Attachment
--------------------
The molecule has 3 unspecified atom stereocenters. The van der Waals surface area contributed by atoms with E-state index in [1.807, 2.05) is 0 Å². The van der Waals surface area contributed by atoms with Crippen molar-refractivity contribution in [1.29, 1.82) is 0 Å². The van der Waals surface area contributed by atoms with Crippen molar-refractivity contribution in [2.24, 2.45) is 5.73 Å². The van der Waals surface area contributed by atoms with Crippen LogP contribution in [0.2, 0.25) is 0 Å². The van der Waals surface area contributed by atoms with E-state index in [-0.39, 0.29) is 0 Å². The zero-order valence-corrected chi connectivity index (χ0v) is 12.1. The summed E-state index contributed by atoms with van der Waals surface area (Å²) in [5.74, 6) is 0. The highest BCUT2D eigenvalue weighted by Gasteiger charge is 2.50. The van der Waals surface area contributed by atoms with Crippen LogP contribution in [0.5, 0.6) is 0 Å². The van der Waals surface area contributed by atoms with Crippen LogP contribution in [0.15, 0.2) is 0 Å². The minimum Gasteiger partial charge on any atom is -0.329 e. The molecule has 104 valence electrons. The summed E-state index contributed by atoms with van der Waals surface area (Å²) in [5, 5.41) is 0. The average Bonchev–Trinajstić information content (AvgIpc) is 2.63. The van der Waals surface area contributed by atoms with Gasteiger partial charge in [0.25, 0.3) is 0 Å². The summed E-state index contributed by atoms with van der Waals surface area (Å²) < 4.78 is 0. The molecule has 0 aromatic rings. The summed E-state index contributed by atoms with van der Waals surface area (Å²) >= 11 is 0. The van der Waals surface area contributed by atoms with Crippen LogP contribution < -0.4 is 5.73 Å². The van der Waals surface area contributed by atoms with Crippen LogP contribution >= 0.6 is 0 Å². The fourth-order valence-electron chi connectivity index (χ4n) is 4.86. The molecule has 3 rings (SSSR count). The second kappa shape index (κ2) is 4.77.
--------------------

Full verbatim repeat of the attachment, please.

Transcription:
The molecule has 3 unspecified atom stereocenters. The van der Waals surface area contributed by atoms with E-state index in [1.807, 2.05) is 0 Å². The van der Waals surface area contributed by atoms with Crippen molar-refractivity contribution in [1.29, 1.82) is 0 Å². The van der Waals surface area contributed by atoms with Crippen molar-refractivity contribution in [2.24, 2.45) is 5.73 Å². The van der Waals surface area contributed by atoms with Crippen LogP contribution in [0.2, 0.25) is 0 Å². The van der Waals surface area contributed by atoms with E-state index in [-0.39, 0.29) is 0 Å². The zero-order valence-corrected chi connectivity index (χ0v) is 12.1. The summed E-state index contributed by atoms with van der Waals surface area (Å²) in [5.74, 6) is 0. The highest BCUT2D eigenvalue weighted by Gasteiger charge is 2.50. The van der Waals surface area contributed by atoms with Crippen LogP contribution in [0.5, 0.6) is 0 Å². The van der Waals surface area contributed by atoms with Crippen LogP contribution in [0.15, 0.2) is 0 Å². The minimum Gasteiger partial charge on any atom is -0.329 e. The molecule has 104 valence electrons. The summed E-state index contributed by atoms with van der Waals surface area (Å²) in [5, 5.41) is 0. The average Bonchev–Trinajstić information content (AvgIpc) is 2.63. The van der Waals surface area contributed by atoms with Gasteiger partial charge in [0.25, 0.3) is 0 Å². The summed E-state index contributed by atoms with van der Waals surface area (Å²) < 4.78 is 0. The molecule has 0 aromatic rings. The summed E-state index contributed by atoms with van der Waals surface area (Å²) >= 11 is 0. The van der Waals surface area contributed by atoms with Crippen LogP contribution < -0.4 is 5.73 Å². The van der Waals surface area contributed by atoms with Crippen LogP contribution >= 0.6 is 0 Å². The fourth-order valence-electron chi connectivity index (χ4n) is 4.86. The molecule has 3 rings (SSSR count). The second kappa shape index (κ2) is 4.77.